AE Antoninianus. 3.58g, 21.4mm
MINTED: Siscia mint, AD 283-284
REF: RIC 460 (scarce); Cohen 15
OBVERSE: IMP C NUMERIANVS P F AVG, radiate, draped and cuirassed bust right.
REVERSE: FIDES EXERCIT AVGG, Fides seated left, between three ensigns, holding patera; gamma in left field, SMSXXI in exergue.
Almost Fine. Rough surfaces.
Contemporary historians portray Numerian, the youngest son of Emperor Carus, as a man more suited to be a poet than a soldier. He accompanied his father on his campaign against the Persians in 283, and when Carus was killed (apparently by a bolt of lightning), Numerian's first act as the newly-proclaimed emperor was to turn his army back towards Europe. He endeavoured to rendezvous with his elder brother Carinus at Cyzicus, but died suddenly en route to his destination, his decomposing corpse discovered inside his travelling litter some days after his death. Aper, the Praetorian Prefect and Numerian's father-in-law, was accused of killing the emperor and summarily executed by the Commander of the Imperial Bodyguard, Diocles. The army then proclaimed Diocles, or Diocletian as he is better known, the new emperor.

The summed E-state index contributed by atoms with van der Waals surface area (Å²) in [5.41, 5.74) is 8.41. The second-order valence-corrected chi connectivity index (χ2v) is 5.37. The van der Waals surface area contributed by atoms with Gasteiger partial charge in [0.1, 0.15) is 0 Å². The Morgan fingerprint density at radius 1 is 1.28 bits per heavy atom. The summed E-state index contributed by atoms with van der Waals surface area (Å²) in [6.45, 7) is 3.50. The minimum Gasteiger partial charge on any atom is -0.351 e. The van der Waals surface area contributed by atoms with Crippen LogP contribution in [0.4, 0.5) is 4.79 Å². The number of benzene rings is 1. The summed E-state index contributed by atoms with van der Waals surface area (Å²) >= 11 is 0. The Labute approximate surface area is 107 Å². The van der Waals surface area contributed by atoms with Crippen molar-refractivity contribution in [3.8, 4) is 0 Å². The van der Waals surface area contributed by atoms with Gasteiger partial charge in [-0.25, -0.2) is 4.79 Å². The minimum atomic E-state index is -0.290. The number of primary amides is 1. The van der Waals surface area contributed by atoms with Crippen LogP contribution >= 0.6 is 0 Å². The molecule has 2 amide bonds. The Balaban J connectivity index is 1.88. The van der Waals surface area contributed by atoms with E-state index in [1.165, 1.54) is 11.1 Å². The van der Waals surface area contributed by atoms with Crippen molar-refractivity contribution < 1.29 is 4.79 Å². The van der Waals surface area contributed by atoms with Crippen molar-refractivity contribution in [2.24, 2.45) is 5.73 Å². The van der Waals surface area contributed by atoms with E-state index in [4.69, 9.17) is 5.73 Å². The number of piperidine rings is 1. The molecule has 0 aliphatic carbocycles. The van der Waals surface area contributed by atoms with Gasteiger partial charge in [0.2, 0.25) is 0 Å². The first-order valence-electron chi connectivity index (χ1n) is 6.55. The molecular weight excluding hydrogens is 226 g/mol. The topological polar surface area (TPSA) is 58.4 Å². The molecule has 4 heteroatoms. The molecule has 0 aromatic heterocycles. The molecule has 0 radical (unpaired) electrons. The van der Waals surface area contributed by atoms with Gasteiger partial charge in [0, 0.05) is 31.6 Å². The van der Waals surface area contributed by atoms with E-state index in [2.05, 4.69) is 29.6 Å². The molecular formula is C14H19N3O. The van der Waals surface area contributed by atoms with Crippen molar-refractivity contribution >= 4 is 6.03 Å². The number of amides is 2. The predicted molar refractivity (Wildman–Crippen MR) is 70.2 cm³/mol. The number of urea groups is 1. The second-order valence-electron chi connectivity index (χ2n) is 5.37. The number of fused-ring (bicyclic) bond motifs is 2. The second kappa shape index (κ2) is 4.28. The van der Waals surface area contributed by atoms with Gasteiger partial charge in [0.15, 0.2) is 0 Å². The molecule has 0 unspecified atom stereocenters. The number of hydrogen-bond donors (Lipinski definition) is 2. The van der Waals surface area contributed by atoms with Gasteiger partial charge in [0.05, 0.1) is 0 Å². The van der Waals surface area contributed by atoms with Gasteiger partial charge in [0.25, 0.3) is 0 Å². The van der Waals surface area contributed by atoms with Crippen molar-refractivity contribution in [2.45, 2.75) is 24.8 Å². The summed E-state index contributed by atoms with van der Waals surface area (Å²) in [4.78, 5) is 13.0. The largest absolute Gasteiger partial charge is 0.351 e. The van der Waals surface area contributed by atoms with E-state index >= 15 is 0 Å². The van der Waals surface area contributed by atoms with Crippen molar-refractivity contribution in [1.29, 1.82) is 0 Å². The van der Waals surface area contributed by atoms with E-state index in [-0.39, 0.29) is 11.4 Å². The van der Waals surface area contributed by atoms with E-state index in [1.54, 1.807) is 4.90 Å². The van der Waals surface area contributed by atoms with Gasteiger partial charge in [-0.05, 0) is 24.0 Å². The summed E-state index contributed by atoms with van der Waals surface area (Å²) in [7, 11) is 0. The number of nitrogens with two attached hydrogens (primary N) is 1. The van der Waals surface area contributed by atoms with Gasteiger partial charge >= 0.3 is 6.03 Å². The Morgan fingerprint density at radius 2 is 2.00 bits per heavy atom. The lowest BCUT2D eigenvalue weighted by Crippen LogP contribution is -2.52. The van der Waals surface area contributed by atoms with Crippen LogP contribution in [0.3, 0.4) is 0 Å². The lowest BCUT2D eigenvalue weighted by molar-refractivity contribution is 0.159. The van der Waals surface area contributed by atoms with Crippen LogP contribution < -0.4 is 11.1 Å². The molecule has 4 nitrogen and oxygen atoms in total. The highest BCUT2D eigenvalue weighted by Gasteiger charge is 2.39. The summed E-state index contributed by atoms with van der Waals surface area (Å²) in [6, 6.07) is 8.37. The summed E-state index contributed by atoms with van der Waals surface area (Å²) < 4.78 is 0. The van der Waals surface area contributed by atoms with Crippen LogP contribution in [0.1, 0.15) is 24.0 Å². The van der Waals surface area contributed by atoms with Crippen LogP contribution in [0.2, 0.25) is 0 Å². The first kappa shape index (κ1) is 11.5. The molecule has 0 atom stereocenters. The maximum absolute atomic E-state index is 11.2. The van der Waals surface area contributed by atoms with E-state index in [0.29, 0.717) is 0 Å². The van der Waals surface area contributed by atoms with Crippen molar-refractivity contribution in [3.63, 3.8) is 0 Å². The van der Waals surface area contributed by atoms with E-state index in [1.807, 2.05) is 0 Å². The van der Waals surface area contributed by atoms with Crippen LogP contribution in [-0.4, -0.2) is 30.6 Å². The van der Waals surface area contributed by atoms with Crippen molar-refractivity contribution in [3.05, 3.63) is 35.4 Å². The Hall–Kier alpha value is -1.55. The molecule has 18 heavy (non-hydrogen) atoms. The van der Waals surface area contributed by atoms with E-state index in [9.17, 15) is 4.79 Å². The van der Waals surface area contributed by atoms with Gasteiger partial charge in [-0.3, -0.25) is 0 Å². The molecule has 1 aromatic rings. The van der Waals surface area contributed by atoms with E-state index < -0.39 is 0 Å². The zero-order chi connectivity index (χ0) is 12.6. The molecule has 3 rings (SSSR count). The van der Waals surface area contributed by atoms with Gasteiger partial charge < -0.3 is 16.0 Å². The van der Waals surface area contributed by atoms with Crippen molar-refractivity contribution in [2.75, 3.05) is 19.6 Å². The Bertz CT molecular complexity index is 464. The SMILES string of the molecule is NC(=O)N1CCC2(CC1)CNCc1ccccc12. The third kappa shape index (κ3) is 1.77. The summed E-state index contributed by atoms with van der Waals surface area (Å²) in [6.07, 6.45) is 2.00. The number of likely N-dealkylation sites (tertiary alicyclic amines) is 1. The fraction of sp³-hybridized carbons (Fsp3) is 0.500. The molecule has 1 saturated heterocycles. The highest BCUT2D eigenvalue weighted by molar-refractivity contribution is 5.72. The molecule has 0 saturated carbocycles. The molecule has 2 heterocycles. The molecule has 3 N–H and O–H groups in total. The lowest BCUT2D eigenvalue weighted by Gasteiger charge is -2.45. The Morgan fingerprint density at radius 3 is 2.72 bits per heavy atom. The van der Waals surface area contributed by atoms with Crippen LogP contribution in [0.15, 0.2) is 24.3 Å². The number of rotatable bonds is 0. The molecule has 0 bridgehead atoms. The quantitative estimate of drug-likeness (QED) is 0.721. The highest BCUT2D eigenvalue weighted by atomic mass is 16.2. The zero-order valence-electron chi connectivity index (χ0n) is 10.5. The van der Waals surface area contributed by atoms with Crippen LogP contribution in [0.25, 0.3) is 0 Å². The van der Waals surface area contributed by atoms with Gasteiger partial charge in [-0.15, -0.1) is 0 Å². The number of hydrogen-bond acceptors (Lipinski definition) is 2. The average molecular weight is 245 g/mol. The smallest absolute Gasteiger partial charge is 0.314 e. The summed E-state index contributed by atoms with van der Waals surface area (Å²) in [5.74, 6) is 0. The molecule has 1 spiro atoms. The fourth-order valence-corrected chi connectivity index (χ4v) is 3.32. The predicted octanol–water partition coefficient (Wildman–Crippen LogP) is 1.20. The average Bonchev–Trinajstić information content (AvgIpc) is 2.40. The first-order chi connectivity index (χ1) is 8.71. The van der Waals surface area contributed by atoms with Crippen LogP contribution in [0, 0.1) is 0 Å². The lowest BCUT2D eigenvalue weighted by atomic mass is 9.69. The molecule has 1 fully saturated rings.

NUMERIAN . AD 283-284 . Antoninianus . "Fides"
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